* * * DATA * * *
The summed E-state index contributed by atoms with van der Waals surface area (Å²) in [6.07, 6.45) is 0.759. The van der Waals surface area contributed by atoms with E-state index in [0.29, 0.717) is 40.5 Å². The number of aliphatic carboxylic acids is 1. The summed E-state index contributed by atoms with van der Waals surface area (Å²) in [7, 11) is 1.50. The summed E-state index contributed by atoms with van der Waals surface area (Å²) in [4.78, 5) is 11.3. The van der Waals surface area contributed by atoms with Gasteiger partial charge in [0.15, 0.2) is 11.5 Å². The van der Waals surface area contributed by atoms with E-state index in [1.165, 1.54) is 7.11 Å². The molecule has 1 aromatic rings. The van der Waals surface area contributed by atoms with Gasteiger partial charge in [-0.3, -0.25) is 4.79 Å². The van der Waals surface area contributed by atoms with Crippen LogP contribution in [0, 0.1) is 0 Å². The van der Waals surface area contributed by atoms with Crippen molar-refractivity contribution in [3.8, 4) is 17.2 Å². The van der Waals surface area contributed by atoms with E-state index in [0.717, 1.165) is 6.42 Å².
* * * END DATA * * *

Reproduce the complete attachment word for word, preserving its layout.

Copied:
The summed E-state index contributed by atoms with van der Waals surface area (Å²) in [6.07, 6.45) is 0.759. The van der Waals surface area contributed by atoms with E-state index in [0.29, 0.717) is 40.5 Å². The number of aliphatic carboxylic acids is 1. The summed E-state index contributed by atoms with van der Waals surface area (Å²) in [7, 11) is 1.50. The summed E-state index contributed by atoms with van der Waals surface area (Å²) in [4.78, 5) is 11.3. The van der Waals surface area contributed by atoms with Gasteiger partial charge in [0.15, 0.2) is 11.5 Å². The van der Waals surface area contributed by atoms with E-state index in [1.165, 1.54) is 7.11 Å². The molecule has 1 aromatic rings. The van der Waals surface area contributed by atoms with Gasteiger partial charge in [-0.3, -0.25) is 4.79 Å². The van der Waals surface area contributed by atoms with Crippen LogP contribution in [0, 0.1) is 0 Å². The van der Waals surface area contributed by atoms with Crippen molar-refractivity contribution in [3.8, 4) is 17.2 Å². The van der Waals surface area contributed by atoms with E-state index in [0.717, 1.165) is 6.42 Å².